Duke University study refutes USA Today’s claim that biological males are not advantaged in women’s sports

An investigative report published earlier this week by USA Today claimed that there is little evidence that biological males bring insurmountable physical advantages to female sports competitions, but a new study from Duke University blows away the paper’s findings.

“Across the nation, state lawmakers supporting transgender athlete bans have painted a picture that girls sports teams will be overrun by athletes with insurmountable physical advantages,” the paper reported Wednesday.

“But a USA TODAY investigation of the lobbying effort shows that narrative has been built on vague examples that have been overstated or are untrue, and lawmakers have accepted them as fact with little effort to verify their accuracy,” the report added.

However, a study published by Duke Law found that even the most elite female athletes cannot compare to, or compete with, even non-elite biological males. What’s more, the study found that on the elite level, biological females have no hope of winning competitions against biological men.

“If you know sports, you know this beyond a reasonable doubt: there is an average 10-12% performance gap between elite males and elite females. The gap is smaller between elite females and non-elite males, but it’s still insurmountable and that’s ultimately what matters,” the paper begins.

The paper went on to note that U.S. Olympic runner Tori Bowie’s lifetime best in the 100-meter sprint in 2017 of 10.78 was beaten a total of 15,000 times by both men and boys the same year. In addition, the paper noted that Allyson Felix’s best time for the 400-meter run in the same year was 49.26, which was beaten 15,000 times by men and boys around the world in 2017 as well.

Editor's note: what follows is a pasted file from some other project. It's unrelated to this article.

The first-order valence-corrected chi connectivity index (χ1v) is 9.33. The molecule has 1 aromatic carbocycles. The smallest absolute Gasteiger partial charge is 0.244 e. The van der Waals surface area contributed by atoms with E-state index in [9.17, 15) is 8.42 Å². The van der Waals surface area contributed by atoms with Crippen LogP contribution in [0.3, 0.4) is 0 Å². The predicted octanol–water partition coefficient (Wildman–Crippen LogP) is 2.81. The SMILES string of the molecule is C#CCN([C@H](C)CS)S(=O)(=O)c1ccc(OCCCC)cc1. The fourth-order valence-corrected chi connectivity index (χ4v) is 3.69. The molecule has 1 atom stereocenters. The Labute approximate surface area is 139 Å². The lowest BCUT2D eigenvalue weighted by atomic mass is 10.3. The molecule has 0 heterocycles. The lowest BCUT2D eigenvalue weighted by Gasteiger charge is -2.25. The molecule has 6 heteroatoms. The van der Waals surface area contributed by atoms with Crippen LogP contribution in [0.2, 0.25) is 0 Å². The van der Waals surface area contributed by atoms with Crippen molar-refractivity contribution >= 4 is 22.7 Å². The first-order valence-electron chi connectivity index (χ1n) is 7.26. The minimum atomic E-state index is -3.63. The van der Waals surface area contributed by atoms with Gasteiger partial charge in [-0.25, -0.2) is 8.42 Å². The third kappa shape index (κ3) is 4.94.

“This differential isn’t the result of boys and men having a male identity, more resources, better training, or superior discipline. It’s because they have an androgenized body,” the Duke Law paper stated.

The paper continues:

The results make clear that sex determines win share. Female athletes – here defined as athletes with ovaries instead of testes and testosterone (T) levels capable of being produced by the female, non-androgenized body – are not competitive for the win against males—here defined as athletes with testes and T levels in the male range. The lowest end of the male range is three times higher than the highest end of the female range. Consistent with females’ far lower T levels, the female range is also very narrow, while the male range is broad.

These biological differences explain the male and female secondary sex characteristics which develop during puberty and have lifelong effects, including those most important for success in sport: categorically different strength, speed, and endurance. There is no other physical, cultural, or socioeconomic trait as important as testes for sports purposes.

“The number of men and boys beating the world’s best women in the 100 and 400 meters is far from the exception. It’s the rule,” the paper added.

Conservative commentator Allie Beth Stuckey seized on the research paper’s findings to push back on the USA Today piece in a Twitter thread posted Thursday.

After quoting passages of the paper, Stuckey wrote: “Sorry, yall. You’re not going to win this one.”

In conclusion, the Duke researchers laid out some possible paths forward, while noting the importance of preserving the essence of female competition.

“If we want to have it all – to respect everyone’s gender identity and still to support girls’ and women’s sport by making a place for athletes with female bodies in competition – what’s the best way forward? What’s the best compromise position? Ultimately, this is the most important question for sports policymakers in this period,” they wrote.

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Jon Dougherty

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